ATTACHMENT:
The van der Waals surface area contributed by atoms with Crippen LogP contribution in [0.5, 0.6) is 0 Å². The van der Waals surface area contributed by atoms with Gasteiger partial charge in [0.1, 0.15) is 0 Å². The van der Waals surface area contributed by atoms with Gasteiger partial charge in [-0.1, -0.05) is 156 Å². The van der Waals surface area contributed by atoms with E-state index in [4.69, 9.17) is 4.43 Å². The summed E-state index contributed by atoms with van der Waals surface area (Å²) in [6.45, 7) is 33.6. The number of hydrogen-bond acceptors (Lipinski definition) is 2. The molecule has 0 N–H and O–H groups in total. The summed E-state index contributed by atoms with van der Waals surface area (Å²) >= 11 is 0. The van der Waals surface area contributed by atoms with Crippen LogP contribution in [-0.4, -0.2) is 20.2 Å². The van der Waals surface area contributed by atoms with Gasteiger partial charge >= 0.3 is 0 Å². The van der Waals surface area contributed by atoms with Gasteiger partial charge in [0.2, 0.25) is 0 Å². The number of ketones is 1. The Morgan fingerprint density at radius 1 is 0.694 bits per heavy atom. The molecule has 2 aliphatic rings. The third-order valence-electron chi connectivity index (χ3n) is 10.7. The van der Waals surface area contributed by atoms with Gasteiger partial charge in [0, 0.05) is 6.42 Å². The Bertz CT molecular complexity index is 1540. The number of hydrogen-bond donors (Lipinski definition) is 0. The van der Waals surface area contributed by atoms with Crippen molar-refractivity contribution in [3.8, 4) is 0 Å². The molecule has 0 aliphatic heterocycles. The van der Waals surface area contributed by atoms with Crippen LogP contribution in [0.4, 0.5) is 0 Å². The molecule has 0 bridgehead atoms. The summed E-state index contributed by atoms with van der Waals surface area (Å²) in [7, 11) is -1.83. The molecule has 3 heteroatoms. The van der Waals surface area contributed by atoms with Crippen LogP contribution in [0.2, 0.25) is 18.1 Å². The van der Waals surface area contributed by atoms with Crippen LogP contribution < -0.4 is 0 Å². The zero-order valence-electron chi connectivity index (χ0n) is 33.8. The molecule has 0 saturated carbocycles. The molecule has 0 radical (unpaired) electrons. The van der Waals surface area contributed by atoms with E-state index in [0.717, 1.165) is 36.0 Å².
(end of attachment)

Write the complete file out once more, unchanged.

The van der Waals surface area contributed by atoms with Crippen LogP contribution in [0.5, 0.6) is 0 Å². The van der Waals surface area contributed by atoms with Gasteiger partial charge in [0.1, 0.15) is 0 Å². The van der Waals surface area contributed by atoms with Gasteiger partial charge in [-0.1, -0.05) is 156 Å². The van der Waals surface area contributed by atoms with E-state index in [4.69, 9.17) is 4.43 Å². The summed E-state index contributed by atoms with van der Waals surface area (Å²) in [6.45, 7) is 33.6. The number of hydrogen-bond acceptors (Lipinski definition) is 2. The molecule has 0 N–H and O–H groups in total. The summed E-state index contributed by atoms with van der Waals surface area (Å²) >= 11 is 0. The van der Waals surface area contributed by atoms with Crippen LogP contribution in [-0.4, -0.2) is 20.2 Å². The van der Waals surface area contributed by atoms with Gasteiger partial charge >= 0.3 is 0 Å². The van der Waals surface area contributed by atoms with Gasteiger partial charge in [0.2, 0.25) is 0 Å². The number of ketones is 1. The Morgan fingerprint density at radius 1 is 0.694 bits per heavy atom. The molecule has 2 aliphatic rings. The third-order valence-electron chi connectivity index (χ3n) is 10.7. The van der Waals surface area contributed by atoms with Gasteiger partial charge in [0, 0.05) is 6.42 Å². The Bertz CT molecular complexity index is 1540. The number of hydrogen-bond donors (Lipinski definition) is 0. The van der Waals surface area contributed by atoms with Crippen molar-refractivity contribution in [3.8, 4) is 0 Å². The molecule has 0 aliphatic heterocycles. The van der Waals surface area contributed by atoms with Crippen LogP contribution in [0.4, 0.5) is 0 Å². The molecule has 0 bridgehead atoms. The summed E-state index contributed by atoms with van der Waals surface area (Å²) in [7, 11) is -1.83. The molecule has 3 heteroatoms. The van der Waals surface area contributed by atoms with Crippen LogP contribution in [0.2, 0.25) is 18.1 Å². The van der Waals surface area contributed by atoms with Crippen LogP contribution < -0.4 is 0 Å². The zero-order valence-electron chi connectivity index (χ0n) is 33.8. The molecule has 0 saturated carbocycles. The molecule has 0 radical (unpaired) electrons. The van der Waals surface area contributed by atoms with E-state index in [0.717, 1.165) is 36.0 Å².